Who’s “we.” Keemosabee? The last think about Obama, or his administration, is “black,” unless we start hearing about pro-black policy initiatives. What I see are inexperienced, incompetant lefty ideologues. To hell with their race. I think the same about Nancy Pelosi.

    On the other hand, dare criticize Obama and the Micheal Reynolds of the world will have you cloaked in racist grab in a nanosecond.

  8. Brummagem Joe says:

    Can’t treat Dowd seriously other than as a queen of alliteration.

  9. john personna says:

    If you are upset Drew, because the “simple” fight against liberals get garbled in a tense racial environment … that’s what I’m talkin’ about.

    I think it is a bit unexpected that the racial situation is this complicated in 2010.

  10. G.A.Phillips says:

    If he hired all black and brown people, now that would be cool!They would all be liberals and that would suck, but there are to many ideological and academic whites holding power off the backs of minorities in that administration, give them the power!!!!!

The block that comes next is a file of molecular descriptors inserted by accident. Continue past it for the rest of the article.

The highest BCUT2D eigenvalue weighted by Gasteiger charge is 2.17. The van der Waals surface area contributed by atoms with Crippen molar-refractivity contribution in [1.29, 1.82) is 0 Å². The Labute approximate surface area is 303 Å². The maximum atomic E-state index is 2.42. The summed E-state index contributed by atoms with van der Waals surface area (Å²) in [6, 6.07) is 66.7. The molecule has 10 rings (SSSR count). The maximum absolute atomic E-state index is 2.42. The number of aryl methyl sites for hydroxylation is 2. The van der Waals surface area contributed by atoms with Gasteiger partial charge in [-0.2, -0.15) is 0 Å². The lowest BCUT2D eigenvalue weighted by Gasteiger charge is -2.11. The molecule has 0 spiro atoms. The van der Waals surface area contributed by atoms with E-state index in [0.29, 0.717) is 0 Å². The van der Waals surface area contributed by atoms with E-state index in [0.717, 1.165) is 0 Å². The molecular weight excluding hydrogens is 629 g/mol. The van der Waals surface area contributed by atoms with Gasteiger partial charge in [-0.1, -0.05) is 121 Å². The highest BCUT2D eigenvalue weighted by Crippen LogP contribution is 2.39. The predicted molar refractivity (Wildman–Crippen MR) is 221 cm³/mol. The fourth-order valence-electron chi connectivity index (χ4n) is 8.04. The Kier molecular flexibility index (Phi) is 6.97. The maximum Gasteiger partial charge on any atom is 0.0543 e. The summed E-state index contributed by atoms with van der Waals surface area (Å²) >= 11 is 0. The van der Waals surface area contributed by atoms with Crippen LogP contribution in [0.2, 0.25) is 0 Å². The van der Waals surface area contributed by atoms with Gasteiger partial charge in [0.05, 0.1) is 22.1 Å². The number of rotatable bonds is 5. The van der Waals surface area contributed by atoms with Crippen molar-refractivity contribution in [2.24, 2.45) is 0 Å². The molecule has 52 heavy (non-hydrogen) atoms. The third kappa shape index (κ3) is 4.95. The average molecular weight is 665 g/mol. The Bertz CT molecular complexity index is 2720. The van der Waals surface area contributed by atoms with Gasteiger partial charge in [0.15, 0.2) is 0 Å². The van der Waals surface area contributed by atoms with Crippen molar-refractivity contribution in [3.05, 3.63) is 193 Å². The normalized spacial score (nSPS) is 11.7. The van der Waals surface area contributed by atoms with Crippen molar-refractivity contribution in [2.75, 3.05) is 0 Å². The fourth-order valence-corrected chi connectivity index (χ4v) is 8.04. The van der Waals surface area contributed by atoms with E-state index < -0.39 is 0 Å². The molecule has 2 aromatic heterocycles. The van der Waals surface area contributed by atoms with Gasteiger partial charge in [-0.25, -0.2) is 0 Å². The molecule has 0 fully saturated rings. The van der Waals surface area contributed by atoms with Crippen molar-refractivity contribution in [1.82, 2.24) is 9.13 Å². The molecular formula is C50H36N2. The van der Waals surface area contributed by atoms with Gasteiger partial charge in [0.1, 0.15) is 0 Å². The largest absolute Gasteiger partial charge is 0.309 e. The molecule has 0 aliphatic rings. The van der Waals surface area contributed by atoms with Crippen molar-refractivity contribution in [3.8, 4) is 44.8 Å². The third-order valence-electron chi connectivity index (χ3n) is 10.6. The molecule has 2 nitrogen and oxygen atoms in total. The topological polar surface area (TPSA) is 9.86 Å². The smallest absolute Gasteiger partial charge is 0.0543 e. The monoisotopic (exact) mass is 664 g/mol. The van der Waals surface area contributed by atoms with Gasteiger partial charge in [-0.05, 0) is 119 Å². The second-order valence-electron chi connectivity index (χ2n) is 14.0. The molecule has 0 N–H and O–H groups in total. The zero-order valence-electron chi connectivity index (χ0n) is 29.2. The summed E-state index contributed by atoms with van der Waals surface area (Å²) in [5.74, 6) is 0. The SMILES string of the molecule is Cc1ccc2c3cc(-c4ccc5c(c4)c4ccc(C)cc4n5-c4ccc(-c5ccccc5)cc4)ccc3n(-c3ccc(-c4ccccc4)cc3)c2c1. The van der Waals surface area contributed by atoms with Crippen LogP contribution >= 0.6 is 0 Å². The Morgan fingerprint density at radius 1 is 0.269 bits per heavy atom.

***Maybe the bottom line is that no matter that we want to be a post-racial society, we have trouble being a post-racial society.”***

    we do have one, join us man:)

    aw crap, did I forget red,yellow,pink and gay, forgive me.

  11. john personna says:

    Heh, suggesting that all black and brown people are liberals was a little bit of a fail there, GA.

  12. Michael Reynolds says:


    I’ve called you on that lie repeatedly. It’s a lie. You know it’s a lie. And you know what that makes you.

  13. Michael Reynolds says:

    Incidentally, Drew, we’re all still waiting for you to explain your bizarre statement that Daniel Schorr went “berserk” during the Reagan administration.

    In case you lost the thread it’s right here:

  14. reid says:

    Maureen Dowd can be awful. I’ve read a few of her more famous pieces, and they’re gossipy, fatuous, and drag down the national discourse. I don’t know why people like her so.